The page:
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Career Myth - the Myth of the Title

9 May 2018

Are you aware of the myths that might be subconsciously impacting decisions you make about your career?

Myths are stories that are widely held; stories that may once have been useful, but no longer are.  They are false beliefs, but they persist because enough people still tell the story of them as if they are true.  Myths by their very nature surround us like air, often going unnoticed and unchallenged.  We accept them like they are true without ever really questioning them. 

Career is a topic that is shrouded with myths.  

These myths act to unnaturally shape what we believe we can think and tell ourselves about our careers.  Myths limit and narrow expectations, and make it more difficult than it needs to be to feel fulfilled and happy in this thing called career.   This is frustrating enough when you know what the myths are.  They are confounding and often depressing when you are unconscious of them yet they impact you.

Expanding on an article I wrote several years ago over the next few articles I would like to bring light to some common career myths that often unconsciously hold people back from trying out different career pathways. In examining these myths you might just get a chance to dispel some.  At a minimum I hope you at least get to acknowledge and see through their pervasive power. 

In today’s article let’s start by looking at one that many of you will be aware of already, the Myth of the Title.

The story told through this myth is that you need to pursue a specific title in order to experience career flourishing.  Many of us are first exposed to this myth when we are around 4 or 5 years old.  It comes with the words: “What do you want to be when you grow up?”  While spoken with kindness these words seed in us, from a very young age, several limiting factors about how we view career.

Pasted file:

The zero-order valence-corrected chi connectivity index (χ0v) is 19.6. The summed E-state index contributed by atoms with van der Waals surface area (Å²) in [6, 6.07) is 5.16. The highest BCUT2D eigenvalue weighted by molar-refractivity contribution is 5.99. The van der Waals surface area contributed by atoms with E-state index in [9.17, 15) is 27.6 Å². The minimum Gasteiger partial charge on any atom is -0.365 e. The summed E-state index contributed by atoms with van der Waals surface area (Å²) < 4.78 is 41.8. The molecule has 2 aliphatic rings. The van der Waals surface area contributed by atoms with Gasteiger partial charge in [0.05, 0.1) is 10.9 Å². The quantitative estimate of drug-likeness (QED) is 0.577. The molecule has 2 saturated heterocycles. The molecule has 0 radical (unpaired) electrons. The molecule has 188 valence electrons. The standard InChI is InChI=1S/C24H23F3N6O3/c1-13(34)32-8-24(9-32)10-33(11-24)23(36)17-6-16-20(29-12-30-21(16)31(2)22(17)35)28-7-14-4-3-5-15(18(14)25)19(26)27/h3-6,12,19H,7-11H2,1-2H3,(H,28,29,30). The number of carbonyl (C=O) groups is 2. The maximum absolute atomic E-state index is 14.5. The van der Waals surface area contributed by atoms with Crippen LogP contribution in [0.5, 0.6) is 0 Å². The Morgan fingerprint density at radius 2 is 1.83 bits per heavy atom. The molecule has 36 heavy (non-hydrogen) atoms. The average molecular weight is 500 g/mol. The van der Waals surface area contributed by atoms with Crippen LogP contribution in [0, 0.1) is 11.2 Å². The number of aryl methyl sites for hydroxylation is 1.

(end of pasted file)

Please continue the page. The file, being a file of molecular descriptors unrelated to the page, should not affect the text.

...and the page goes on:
The idea planted at this tender age is that career is about having a title and being able to say “I am a fireman” or “I am a dentist” or “I am a shopkeeper, gardener, banker…”  Children are rarely rewarded with smiles from adults should they reply that they want to try out lots of different things, or that they want to skip from one title to another, or that they want to make up a new title.  Consequently this myth perpetuates and becomes an unquestioned thing – the unquestioned belief that having a good career is about having something that has a distinct title, and the more coveted that title the better.  Please stop asking children this question.  Instead ask they what their super power is - you will get a much more engaging answer.

An insidious consequence of this myth is that it limits our imagination to what has been invented before.  Yet the modern world of work is one that is evolving and changing at a staggering rate with many old titles becoming redundant and new one emerging daily (e.g. Do you know what a cage diver does?).  Our rapidly advancing world with complex emerging challenges needs people who are willing to open themselves to exploring and inventing new ways of work, in new places, at new times, in new format and with new titles.  The individuals who are more open to different models of career will experience more personal growth and will build greater career capital and a have a wider range of skills.